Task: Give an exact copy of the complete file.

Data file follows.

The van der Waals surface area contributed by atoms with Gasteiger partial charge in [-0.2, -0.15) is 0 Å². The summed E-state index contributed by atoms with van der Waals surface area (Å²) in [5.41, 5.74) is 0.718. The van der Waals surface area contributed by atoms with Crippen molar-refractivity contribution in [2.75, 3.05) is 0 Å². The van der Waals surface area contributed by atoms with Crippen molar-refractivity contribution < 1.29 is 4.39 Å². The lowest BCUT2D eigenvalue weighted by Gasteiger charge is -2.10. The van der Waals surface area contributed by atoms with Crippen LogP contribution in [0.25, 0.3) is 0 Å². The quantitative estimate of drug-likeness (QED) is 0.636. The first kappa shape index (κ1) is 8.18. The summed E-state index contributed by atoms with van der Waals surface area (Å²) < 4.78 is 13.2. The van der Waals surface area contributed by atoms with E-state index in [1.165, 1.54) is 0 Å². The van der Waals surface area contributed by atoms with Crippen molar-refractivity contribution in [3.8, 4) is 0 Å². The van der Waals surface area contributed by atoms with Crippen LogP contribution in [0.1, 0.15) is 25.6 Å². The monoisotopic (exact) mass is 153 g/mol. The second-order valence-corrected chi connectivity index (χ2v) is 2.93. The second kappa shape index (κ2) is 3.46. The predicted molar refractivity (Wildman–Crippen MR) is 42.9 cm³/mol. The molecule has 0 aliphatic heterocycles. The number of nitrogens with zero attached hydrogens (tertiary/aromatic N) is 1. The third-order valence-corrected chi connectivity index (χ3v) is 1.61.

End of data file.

The van der Waals surface area contributed by atoms with Gasteiger partial charge in [-0.2, -0.15) is 0 Å². The summed E-state index contributed by atoms with van der Waals surface area (Å²) in [5.41, 5.74) is 0.718. The van der Waals surface area contributed by atoms with Crippen molar-refractivity contribution in [2.75, 3.05) is 0 Å². The van der Waals surface area contributed by atoms with Crippen molar-refractivity contribution < 1.29 is 4.39 Å². The lowest BCUT2D eigenvalue weighted by Gasteiger charge is -2.10. The van der Waals surface area contributed by atoms with Crippen LogP contribution in [0.25, 0.3) is 0 Å². The quantitative estimate of drug-likeness (QED) is 0.636. The first kappa shape index (κ1) is 8.18. The summed E-state index contributed by atoms with van der Waals surface area (Å²) < 4.78 is 13.2. The van der Waals surface area contributed by atoms with E-state index in [1.165, 1.54) is 0 Å². The van der Waals surface area contributed by atoms with Crippen molar-refractivity contribution in [3.8, 4) is 0 Å². The van der Waals surface area contributed by atoms with Crippen LogP contribution in [0.1, 0.15) is 25.6 Å². The monoisotopic (exact) mass is 153 g/mol. The second-order valence-corrected chi connectivity index (χ2v) is 2.93. The second kappa shape index (κ2) is 3.46. The predicted molar refractivity (Wildman–Crippen MR) is 42.9 cm³/mol. The molecule has 0 aliphatic heterocycles. The number of nitrogens with zero attached hydrogens (tertiary/aromatic N) is 1. The third-order valence-corrected chi connectivity index (χ3v) is 1.61.